A: Yeah. 

J: Once you've gotten to that point, turning it into a business...that's a whole other beast. Because to be honest with you, not every product is going to be able to be commercialized to the masses. 

A: True.

J: And that's fine, that's totally fine. I think there's a place for every type of product. Like this bag for instance, I don't think this bag is fitting for a store like REI to release it to the millions. I don't think it would appeal to that large of a number of people but I think it appeals well to the San Francisco crowd, so it works here.

A: That's a very good point.

J: So I think trying to understand - own your product for exactly what it is, find your target demographic, who's interested in your product and then just market the shit out of it. Get in front of their faces, go and talk to them. I think that was the first big step I ever took - which is always the hardest - taking your product in front of someone else who's not your friends or family and asking, "Here, what do you think? My friend is developing this product and he wants to get feedback." And having someone tell you to your face, "Well I like this, I don't like this." You know what, I've had people be like, "I would never use this bag," but then I've had people be like, "Wow, that's really cool!" So you know, finding the target demographic that your product appeals to and then just try to understand them. What they like, what they do.

A: That's really great advice actually. A good thing for me to keep in mind myself. 

J: Trust me, it was a learning process for me too. I struggled in the beginning. I was like, "This is gonna be a traveling bag, a hiking bag." What I wanted people to feel when they used this bag was exactly what Walter Mitty was feeling: that wanderlust, that adventure. That's what I felt when I saw that movie and saw that bag on his shoulder. You know, he just threw a bunch of shit in it, he hopped on a boat, grabbed a long board and was skating down the side of a mountain. I was like, "Fuck yeah, that's exactly what I wanna be doing!" So when I was originally trying to sell the product and turn it into a business, I was marketing it towards that feeling. But when I actually started using that bag on an every day basis, like I took it on a really strenuous hike - I took it to Yosemite, what I realized was that it's not fit for those environments. If you go to Yosemite and you are taking a day pack out you need something with two straps, something that harnesses in the front, something that is more functional.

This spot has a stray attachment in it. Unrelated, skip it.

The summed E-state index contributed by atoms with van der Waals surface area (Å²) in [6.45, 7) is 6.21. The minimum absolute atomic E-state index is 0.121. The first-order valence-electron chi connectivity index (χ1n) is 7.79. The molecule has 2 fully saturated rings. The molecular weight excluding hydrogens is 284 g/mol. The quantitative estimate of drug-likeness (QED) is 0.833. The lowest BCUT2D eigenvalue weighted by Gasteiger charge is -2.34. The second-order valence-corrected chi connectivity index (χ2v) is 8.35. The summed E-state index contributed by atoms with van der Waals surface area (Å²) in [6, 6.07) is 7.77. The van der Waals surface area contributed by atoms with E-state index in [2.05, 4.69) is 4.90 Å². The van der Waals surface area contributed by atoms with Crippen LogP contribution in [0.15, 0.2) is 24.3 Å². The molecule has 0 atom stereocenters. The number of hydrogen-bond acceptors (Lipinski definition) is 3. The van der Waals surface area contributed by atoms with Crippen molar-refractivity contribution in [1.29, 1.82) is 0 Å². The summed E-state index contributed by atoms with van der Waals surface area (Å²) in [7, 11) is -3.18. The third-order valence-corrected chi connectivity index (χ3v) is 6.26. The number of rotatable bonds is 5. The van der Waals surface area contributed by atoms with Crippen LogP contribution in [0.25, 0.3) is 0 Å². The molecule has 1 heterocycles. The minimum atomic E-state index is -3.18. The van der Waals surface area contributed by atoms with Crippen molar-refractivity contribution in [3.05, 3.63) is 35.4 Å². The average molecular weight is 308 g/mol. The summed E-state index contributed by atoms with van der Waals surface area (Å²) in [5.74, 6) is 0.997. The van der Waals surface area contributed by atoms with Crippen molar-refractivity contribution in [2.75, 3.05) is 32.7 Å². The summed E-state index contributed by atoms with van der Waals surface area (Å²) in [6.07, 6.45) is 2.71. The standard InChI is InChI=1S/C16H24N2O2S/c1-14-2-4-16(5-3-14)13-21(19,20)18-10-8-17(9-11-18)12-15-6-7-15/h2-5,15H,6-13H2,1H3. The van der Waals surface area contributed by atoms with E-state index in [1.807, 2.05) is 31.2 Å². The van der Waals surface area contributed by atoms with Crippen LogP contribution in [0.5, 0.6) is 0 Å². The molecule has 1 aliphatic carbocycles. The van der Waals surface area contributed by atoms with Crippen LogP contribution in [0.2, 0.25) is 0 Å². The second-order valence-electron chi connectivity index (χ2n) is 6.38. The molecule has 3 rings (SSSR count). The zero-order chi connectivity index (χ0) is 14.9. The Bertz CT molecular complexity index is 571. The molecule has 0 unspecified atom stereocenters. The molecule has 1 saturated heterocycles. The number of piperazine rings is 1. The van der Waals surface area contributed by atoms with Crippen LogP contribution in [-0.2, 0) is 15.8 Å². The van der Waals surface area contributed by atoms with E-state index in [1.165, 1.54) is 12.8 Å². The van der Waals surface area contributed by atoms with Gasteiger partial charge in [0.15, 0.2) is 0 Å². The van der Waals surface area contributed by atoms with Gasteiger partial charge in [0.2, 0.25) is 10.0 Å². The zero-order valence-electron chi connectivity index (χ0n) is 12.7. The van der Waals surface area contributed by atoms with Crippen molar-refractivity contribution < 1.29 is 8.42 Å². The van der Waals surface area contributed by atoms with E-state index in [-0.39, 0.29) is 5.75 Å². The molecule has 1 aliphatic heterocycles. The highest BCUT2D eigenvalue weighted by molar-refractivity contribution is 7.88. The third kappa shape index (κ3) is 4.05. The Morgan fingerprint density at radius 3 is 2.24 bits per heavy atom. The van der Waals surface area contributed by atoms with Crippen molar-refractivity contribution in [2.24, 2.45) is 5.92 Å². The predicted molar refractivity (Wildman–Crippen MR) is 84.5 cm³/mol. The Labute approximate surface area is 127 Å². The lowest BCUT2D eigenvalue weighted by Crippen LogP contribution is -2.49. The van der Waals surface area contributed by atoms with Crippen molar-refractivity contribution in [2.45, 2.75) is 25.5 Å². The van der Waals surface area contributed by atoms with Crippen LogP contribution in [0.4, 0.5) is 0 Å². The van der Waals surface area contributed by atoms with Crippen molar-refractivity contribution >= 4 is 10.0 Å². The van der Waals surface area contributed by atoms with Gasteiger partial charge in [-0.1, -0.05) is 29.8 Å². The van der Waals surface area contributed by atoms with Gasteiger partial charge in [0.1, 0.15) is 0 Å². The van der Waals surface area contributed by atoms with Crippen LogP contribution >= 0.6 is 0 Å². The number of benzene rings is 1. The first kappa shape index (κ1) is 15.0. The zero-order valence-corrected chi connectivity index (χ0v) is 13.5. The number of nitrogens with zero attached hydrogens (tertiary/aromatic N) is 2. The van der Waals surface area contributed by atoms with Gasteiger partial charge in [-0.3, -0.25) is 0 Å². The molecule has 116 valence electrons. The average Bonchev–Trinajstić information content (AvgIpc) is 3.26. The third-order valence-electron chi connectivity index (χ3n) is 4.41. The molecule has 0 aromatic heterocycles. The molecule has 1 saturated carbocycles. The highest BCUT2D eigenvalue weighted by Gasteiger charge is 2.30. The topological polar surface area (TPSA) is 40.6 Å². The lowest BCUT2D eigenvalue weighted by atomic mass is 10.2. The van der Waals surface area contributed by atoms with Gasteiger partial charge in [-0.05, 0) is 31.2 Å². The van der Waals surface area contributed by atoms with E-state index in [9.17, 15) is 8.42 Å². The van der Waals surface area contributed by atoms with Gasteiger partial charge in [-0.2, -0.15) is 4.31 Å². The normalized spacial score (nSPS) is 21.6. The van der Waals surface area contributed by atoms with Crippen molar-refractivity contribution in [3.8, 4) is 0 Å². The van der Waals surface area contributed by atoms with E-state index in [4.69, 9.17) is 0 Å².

A: Right.

J: So I made that mistake in the beginning, trying to target my bag towards people that aren't really appealed to it at all. So don't push it, just figure out what works for your product, own your product for exactly what it is.

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 A: Yes, good advice indeed. 

Why do you think handmade and small business, locally manufactured products are important? Like to the average person, who doesn't necessarily go to shows like Renegade and might just shop at their local mall - is there one point you would want to get across to them?